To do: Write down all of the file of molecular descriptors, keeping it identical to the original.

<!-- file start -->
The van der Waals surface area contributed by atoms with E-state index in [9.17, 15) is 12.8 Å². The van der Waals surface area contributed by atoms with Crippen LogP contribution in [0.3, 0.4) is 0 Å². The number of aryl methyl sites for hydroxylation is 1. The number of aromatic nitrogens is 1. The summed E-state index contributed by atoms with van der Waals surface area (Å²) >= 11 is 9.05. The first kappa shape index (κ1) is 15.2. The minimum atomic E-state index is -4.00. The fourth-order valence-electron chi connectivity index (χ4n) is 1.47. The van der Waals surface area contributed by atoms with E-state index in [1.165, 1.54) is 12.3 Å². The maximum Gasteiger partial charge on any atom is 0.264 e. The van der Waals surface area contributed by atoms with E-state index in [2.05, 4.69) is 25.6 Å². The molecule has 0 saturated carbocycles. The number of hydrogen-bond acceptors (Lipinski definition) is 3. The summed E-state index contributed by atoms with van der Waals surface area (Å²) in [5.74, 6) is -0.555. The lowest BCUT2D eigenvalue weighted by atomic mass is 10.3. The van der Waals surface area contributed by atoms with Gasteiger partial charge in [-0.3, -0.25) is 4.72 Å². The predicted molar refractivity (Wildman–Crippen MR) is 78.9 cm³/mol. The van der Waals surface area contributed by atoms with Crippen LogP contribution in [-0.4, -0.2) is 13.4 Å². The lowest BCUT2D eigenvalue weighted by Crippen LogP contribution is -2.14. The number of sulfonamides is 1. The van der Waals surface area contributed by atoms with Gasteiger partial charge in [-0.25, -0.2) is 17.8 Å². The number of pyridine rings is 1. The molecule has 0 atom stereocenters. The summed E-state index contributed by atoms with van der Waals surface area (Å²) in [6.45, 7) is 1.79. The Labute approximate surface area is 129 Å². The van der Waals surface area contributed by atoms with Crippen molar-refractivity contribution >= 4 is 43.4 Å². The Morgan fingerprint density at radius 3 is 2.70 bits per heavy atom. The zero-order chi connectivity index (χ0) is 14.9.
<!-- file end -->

The van der Waals surface area contributed by atoms with E-state index in [9.17, 15) is 12.8 Å². The van der Waals surface area contributed by atoms with Crippen LogP contribution in [0.3, 0.4) is 0 Å². The number of aryl methyl sites for hydroxylation is 1. The number of aromatic nitrogens is 1. The summed E-state index contributed by atoms with van der Waals surface area (Å²) >= 11 is 9.05. The first kappa shape index (κ1) is 15.2. The minimum atomic E-state index is -4.00. The fourth-order valence-electron chi connectivity index (χ4n) is 1.47. The van der Waals surface area contributed by atoms with E-state index in [1.165, 1.54) is 12.3 Å². The maximum Gasteiger partial charge on any atom is 0.264 e. The van der Waals surface area contributed by atoms with E-state index in [2.05, 4.69) is 25.6 Å². The molecule has 0 saturated carbocycles. The number of hydrogen-bond acceptors (Lipinski definition) is 3. The summed E-state index contributed by atoms with van der Waals surface area (Å²) in [5.74, 6) is -0.555. The lowest BCUT2D eigenvalue weighted by atomic mass is 10.3. The van der Waals surface area contributed by atoms with Gasteiger partial charge in [-0.3, -0.25) is 4.72 Å². The predicted molar refractivity (Wildman–Crippen MR) is 78.9 cm³/mol. The van der Waals surface area contributed by atoms with Crippen LogP contribution in [-0.4, -0.2) is 13.4 Å². The lowest BCUT2D eigenvalue weighted by Crippen LogP contribution is -2.14. The number of sulfonamides is 1. The van der Waals surface area contributed by atoms with Gasteiger partial charge in [-0.25, -0.2) is 17.8 Å². The number of pyridine rings is 1. The molecule has 0 atom stereocenters. The summed E-state index contributed by atoms with van der Waals surface area (Å²) in [6.45, 7) is 1.79. The Labute approximate surface area is 129 Å². The van der Waals surface area contributed by atoms with Crippen molar-refractivity contribution >= 4 is 43.4 Å². The Morgan fingerprint density at radius 3 is 2.70 bits per heavy atom. The zero-order chi connectivity index (χ0) is 14.9.